Thrombin regulation of Rap1 signaling in human platelet activity

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Thrombin, one of the most potent activators of platelets, works through activation of G protein-coupled protease receptors PAR1 and PAR4, which upon activation lead to increases in Rap1 activation and platelet aggregation. The PAR signaling system has been targeted as a site for inhibiting platelet activation because blocking PAR signaling is thought to be crucial in decreasing the risk to bleeding observed in other antiplatelet therapies. The aim of this research proposal is to identify how thrombin may differentially regulate Rap1 activity and subsequent platelet activation. Rap1 has been implicated in thrombin-induced activation of platelets and may be a crucial mediator signaling inside-out activation of integrin receptors in addition to activating other downstream signaling pathways such as secretion, calcium mobilization, and aggregation. I propose to investigate how the thrombin receptors differentially signal Rap1 activity, how differences in signaling translate to the level of platelet activation, and how temporal regulation of Rap1 by PAR is able to functionally determine the signaling within the human platelet such as aggregation and secretion following thrombin.

In the mentored phase, I will work closely with the Hamm lab under the supervision of Heidi Hamm in order to fully identify the differences in thrombin-regulated platelet activity through PAR1 and PAR4. Additionally, I will spend this time perfecting the crucial assays involved in inhibition of the various G protein pathways downstream of PAR activation that play an important role in regulation of Rap1 and subsequent platelet activation and thrombosis.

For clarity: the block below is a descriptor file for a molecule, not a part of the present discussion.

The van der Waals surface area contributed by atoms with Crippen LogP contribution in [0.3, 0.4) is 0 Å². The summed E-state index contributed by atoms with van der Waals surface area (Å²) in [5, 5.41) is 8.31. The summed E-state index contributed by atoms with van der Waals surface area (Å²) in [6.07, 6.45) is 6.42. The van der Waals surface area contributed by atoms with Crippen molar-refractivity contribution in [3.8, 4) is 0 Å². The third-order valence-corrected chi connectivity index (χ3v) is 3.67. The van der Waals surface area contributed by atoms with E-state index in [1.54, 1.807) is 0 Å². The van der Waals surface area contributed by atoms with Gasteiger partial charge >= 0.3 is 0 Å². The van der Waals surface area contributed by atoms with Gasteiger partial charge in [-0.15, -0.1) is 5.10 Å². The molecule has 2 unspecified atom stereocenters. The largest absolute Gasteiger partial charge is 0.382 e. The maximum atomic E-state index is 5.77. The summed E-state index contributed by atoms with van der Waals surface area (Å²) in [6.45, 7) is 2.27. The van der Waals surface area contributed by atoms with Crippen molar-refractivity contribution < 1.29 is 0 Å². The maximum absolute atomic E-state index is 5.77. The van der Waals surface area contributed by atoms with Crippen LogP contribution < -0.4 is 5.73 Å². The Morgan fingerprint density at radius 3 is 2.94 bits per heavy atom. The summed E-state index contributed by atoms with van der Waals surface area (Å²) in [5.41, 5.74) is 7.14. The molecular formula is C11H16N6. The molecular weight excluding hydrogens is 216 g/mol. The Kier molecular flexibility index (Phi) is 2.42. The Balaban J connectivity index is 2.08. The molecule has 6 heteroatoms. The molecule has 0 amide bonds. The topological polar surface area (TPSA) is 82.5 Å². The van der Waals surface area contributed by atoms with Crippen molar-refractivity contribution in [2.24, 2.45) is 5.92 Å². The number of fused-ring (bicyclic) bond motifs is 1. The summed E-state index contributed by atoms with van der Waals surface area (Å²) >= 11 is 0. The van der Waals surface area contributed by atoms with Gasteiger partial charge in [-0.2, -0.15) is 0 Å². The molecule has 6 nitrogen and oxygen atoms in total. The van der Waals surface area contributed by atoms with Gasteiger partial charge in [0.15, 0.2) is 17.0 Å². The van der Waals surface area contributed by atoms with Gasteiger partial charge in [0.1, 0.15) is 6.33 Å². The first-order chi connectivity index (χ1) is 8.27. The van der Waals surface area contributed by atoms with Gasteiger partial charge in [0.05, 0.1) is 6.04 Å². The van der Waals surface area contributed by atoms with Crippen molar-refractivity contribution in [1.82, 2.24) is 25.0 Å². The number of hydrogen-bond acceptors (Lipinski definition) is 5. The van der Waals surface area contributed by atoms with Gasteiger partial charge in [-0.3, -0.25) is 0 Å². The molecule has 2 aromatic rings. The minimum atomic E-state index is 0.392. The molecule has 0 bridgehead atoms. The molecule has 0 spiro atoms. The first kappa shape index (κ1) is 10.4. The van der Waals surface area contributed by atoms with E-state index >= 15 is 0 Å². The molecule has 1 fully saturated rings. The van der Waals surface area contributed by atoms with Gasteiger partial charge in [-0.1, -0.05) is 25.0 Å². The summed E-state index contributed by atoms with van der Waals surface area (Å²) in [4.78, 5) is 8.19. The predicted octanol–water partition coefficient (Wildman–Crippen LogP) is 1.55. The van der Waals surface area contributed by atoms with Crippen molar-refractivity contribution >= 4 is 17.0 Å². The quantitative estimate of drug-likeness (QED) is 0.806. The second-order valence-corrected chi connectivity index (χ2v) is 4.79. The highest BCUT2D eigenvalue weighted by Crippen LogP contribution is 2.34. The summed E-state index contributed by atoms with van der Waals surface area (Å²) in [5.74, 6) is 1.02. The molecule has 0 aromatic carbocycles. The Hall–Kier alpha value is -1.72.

In the independent phase, I will determine how PAR1 and PAR4 regulate Rap1 activity and subsequent platelet activation. Aim 1 will focus on determining the G protein signals important for Rap1 activation following stimulation of PAR1 and PAR4. In Aim 2, I will investigate which Rap1 activator(s) (RapGEFs) are important for PAR-mediated Rap1 activation in the human platelet and their differential roles in Rap1- regulated platelet activity. Aim 3 will focus on determining how positive feedback regulates the temporal properties of Rap1 activation and its effects on the 1st (reversible) and 2nd (irreversible) phases of platelet activity.

These studies will provide deeper insight into how Rap1 mediates platelet activation. Additionally, they will help to elucidate the contribution of the various PARs in the activation of Rap1 and its role in regulating platelet activation. Understanding the signaling mechanisms regulating platelet activation is a critical step in trying to identify possible therapeutic targets for anti-platelet therapies.

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